David Cardno Exile at Kekerten”
David Cardno's return to Peterhead in the fall of 1913 didn't last long.
Seven months later, on June 6, he left again for Cumberland Gulf, this time in the employ of Robert Kinnes of Dundee, who had purchased Crawford Noble's whaling and trading stations. Cardno took charge of Kekerten and another man from Peterhead, Jimmy Law, took over Blacklead Island. Although both men had been hired for two years, only one year's provisions had been sent, the idea being that a supply ship would come the following summer.
Three hundred Inuit lived at Kekerten. Cardno was known to most of them. He passed the winter pleasantly. He had a fresh supply of books, and 13 Harry Lauder records for his gramophone. The Inuit mimicked the singing of the famous Scotsman, and were especially taken with his song, "I love a lassie."
It is likely that this Scots phrase is the origin of the Inuit woman's name, Olassie.
Jimmy Law visited from Blacklead in April. His supplies had run out, so Cardno shared with him his remaining bread, tea, sugar, peas, barley and biscuits. By mid-September, he regretted his generosity because the supply ship had still not arrived and Cardno himself was now low on supplies. One day that month he smoked the last of his tobacco.
"It was a real blow for me," he wrote, 16 years later. "My pipe had been a great solace. I laid down my pipe and, since that day, I have not touched tobacco." He had only a half bag of biscuits and some tea and coffee left. Soon enough, the biscuits were gone.
No ship arrived in 1915. Cardno began to experiment with new ways of cooking caribou and seal, his diet for the coming winter.
"I had nothing to do but cook and keep myself fit," he wrote. "Every day I walked 10 miles across the frozen snow. My nights were passed in reading and playing patience. Never was a man more thankful of a pack of cards." His tea and coffee lasted until March. After that he drank hot water.
In April of 1916, Jimmy Law arrived with news. A ship, the Albert, had put in at a post outside Cumberland Sound the previous summer, and left newspapers for the Inuit to take to Blacklead Island.
From the papers, Law and Cardno realized that Europe was at war. From Law, Cardno also learned that their employer, Kinnes, had sent a ship in 1915. It was the Tilly under 73-year-old Captain William Stephen.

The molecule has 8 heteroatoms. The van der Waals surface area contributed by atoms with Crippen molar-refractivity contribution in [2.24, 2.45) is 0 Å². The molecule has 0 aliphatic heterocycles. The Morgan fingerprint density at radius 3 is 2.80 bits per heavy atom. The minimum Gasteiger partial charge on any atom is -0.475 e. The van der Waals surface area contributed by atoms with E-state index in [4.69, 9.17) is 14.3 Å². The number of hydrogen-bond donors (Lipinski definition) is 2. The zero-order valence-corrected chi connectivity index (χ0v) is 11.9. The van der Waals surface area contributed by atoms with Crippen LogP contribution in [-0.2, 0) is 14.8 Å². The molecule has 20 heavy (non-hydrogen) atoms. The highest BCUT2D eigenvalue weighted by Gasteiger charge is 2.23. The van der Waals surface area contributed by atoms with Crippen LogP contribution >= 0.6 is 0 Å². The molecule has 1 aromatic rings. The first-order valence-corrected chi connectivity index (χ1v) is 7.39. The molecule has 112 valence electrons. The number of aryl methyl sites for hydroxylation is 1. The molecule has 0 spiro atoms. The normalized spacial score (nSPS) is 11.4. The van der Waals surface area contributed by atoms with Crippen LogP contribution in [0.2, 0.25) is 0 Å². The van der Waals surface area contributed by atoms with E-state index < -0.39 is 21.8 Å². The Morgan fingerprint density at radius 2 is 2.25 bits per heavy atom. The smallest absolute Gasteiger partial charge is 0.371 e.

But high winds had blown the ship past Blacklead Island, she was wrecked on the rocks and the captain drowned. The ship-wrecked crew had passed the winter at Blacklead. Cardno, isolated only 40 miles away, had known none of this.
In 1916, a small ship, the Erme, owned by a competing trading company, arrived in the gulf and rescued the ship-wrecked sailors, but she carried orders from Dundee for Cardno and Law; they were to remain at their posts until another ship would arrive for them.
But again, no ship arrived. "Each day I went to the lookout post on the hill and scanned the horizon for a sail," Cardno wrote. "Sometimes I walked several miles to a point where I could see a good way down towards the mouth of the gulf. As the summer slipped by, my hopes faded. Could Germany have won the war? If they had, what had happened to my family, and what would become of me?"
In August of 1917, David Cardno was in his station house reading a book when Kudloo, one of the station workers, entered, smiling broadly. "A ship, Davidie," he said calmly. "A ship."
Cardno rushed outside. A three-masted schooner, Mary Smithers, was making for Kekerten. She had already been to Blacklead and picked up Jimmy Law.
By August 28, stores and coal for the station had been landed and Cardno's cargo of skins stowed aboard. On that day, David Cardno saw Kekerten for the last time. "Though my prayers for home had been answered, I left the place with sorrow in my heart," he wrote. "So much of my life had been spent in the lonely wastes of Baffin Land that I could not help but form some kind of attachment to the place and its people."
Cardno made his way home from the northern tip of Scotland to Peterhead by train. His wife met him at the station. She barely recognized him. "Is that my man?" she asked. "Davie, is that you?"
Cardno was a slim shadow of the thickly built man who had left Peterhead three years before. But he was home.
Taissumani recounts a specific event of historic interest. Kenn Harper is a historian, writer and linguist who lives in Iqaluit. Feedback? Send your comments and questions to firstname.lastname@example.org.